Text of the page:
A Blog Post by Forest Whitaker

Forest Whitaker

Freedom is probably one of our most precious properties, one that actually conditions the use of all our properties: even our very selves, both body and mind. This is why the protection of our freedoms is almost always the first priority of a decent government. When we look back to the 20thcentury today, it’s almost outlandish to consider that governments would deprive people of freedoms not because they committed crimes or infringed on the freedoms of others – but because they were born to a certain group. And yet, these political regimes have existed. In South Africa and the United States, it took the courage of citizens – both black and white – to denounce and eventually overthrow the racist architecture that legalized the violation of human freedom. Freedom Day celebrates this history, but it is not a mere commemoration of the past. It is an invitation to transform the present and build a better future.

When I look back to the years that preceded the demise of the Apartheid regime, I am always struck by the fact that this was a war where many of the foot soldiers were children, adolescents, and young adults. They lived in townships, places with no future. They were told that inequalities were part of daily life. Still, they refused to believe it. Their determination to break the shackles of tyranny impressed the world. The thirst for freedom is universal, but I know that it is especially strong in youth. This energy should be admired, and is energy that we must tap. With my foundation, the Whitaker Peace & Development Initiative (WPDI), I strive to empower young people from conflict and violence affected communities to become community leaders, entrepreneurs, and teachers. We are active in a wide range of contexts: war-scarred regions of South Sudan, refugees and former child soldiers in Uganda, gang ridded neighborhoods of Tijuana and indigenous communities of Chiapas in Mexico, and the Cape Town Flats in South Africa. These places are quite different from one another, and the people there face very distinct challenges. Yet, we have seen a commonality among them: they all possess cohorts of young people determined to make a difference, to imagine a future that is better than the present. The young people I work with mostly come from very difficult backgrounds, where youth are often considered to be either victims or perpetrators of violence. I see another way: they can be the ones engineering peace.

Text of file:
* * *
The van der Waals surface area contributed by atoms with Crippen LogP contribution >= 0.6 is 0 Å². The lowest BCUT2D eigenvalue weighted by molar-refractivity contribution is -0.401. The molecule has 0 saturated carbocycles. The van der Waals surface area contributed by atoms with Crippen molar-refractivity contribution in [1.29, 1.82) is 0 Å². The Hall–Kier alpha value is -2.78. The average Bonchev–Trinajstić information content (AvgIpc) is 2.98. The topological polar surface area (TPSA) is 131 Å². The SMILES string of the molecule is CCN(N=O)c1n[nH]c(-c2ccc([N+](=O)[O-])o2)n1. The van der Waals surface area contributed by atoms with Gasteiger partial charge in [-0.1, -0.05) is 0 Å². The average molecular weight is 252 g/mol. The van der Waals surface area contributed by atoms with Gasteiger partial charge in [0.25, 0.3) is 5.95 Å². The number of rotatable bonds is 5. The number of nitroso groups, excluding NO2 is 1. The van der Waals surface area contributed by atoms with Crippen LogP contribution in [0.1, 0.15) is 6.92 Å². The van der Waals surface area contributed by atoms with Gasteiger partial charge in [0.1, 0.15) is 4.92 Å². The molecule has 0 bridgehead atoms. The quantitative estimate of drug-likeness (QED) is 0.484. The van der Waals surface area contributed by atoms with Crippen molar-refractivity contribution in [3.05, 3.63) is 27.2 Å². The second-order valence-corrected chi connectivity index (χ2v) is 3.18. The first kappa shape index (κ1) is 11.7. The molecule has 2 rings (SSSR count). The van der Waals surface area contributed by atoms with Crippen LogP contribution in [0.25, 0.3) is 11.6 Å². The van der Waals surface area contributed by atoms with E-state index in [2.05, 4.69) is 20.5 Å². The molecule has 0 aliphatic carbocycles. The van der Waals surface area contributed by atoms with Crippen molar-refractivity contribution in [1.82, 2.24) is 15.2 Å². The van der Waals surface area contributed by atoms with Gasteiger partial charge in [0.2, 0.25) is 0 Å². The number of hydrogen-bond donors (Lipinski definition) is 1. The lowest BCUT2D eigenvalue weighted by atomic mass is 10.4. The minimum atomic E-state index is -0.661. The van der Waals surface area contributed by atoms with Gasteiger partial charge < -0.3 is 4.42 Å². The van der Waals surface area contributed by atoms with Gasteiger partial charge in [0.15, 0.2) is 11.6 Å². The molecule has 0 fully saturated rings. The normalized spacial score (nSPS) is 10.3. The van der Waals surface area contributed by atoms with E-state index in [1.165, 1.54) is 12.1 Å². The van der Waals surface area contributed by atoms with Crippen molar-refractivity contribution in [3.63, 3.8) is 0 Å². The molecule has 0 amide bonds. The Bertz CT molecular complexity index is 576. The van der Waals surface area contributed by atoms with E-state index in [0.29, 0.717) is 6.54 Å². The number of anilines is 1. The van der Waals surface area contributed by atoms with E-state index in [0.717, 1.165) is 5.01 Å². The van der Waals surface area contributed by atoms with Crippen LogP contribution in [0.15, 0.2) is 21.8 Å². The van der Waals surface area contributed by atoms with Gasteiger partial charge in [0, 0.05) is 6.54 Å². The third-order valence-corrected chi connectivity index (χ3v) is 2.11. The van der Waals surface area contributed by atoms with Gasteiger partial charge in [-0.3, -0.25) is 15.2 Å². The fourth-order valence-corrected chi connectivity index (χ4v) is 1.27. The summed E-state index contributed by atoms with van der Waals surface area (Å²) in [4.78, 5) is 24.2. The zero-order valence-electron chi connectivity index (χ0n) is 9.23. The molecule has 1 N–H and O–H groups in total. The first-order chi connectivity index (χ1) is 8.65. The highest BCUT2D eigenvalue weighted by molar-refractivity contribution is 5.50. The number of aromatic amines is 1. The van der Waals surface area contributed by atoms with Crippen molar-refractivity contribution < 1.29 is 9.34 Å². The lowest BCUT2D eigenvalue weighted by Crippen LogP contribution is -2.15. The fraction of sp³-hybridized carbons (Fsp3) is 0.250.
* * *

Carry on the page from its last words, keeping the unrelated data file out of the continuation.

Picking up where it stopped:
Mandela’s actions helped me to develop this approach, and I believe that he captured the idea perfectly when he said: “to be free is not merely to cast off one’s chains, but to live in a way that respects and enhances the freedom of others.” In essence, we are all made freer through working for the freedom of others. Based on this, I see my mandate as a rather simple undertaking: channel resources to these youth so they can be empowered to bring positive change into their communities. These resources come in different forms, including grants to create social businesses, but mostly boil down to skills that the youth can mobilize for years or decades in the service of others. Having done this for nearly ten years now across five countries, I can tell that this is a very effective approach. My criterion for success is, again, rather simple: the young leaders that we train and support are regularly enrolled by local leaders or even international organizations to perform sensitive activities on their behalf.

2020 included an example of these activities, as local leaders in the Flats requested our youth to organize workshops that would sensitize residents to the issue of gender-based violence, an issue that disproportionately targets women. This was in response to the surge of domestic violence that resulted from the COVID-19 pandemic’s confinement. Gender-based violence is a key issue – one that the President of South Africa, Mr. Cyril Ramophosa, has made a national cause. And indeed, pervasive violence and insecurity are a massive burden on our freedom: both the freedom of women, and by extension, the freedom of children and people at large. Mobilizing young people to combat gender-based violence is only one example of what can be done to magnify their freedom. This concept is one that can be generalized and taught as a defining pillar of citizenship; we cannot be free in isolation. If we value our freedom, we must also value the freedom of others, and work to achieve it. As we consider the role of freedom, our most precious property, we must also consider Mandela’s lesson; despite appearances, freedom is not a personal property. Freedom is a collective property, to which we’re all responsible.

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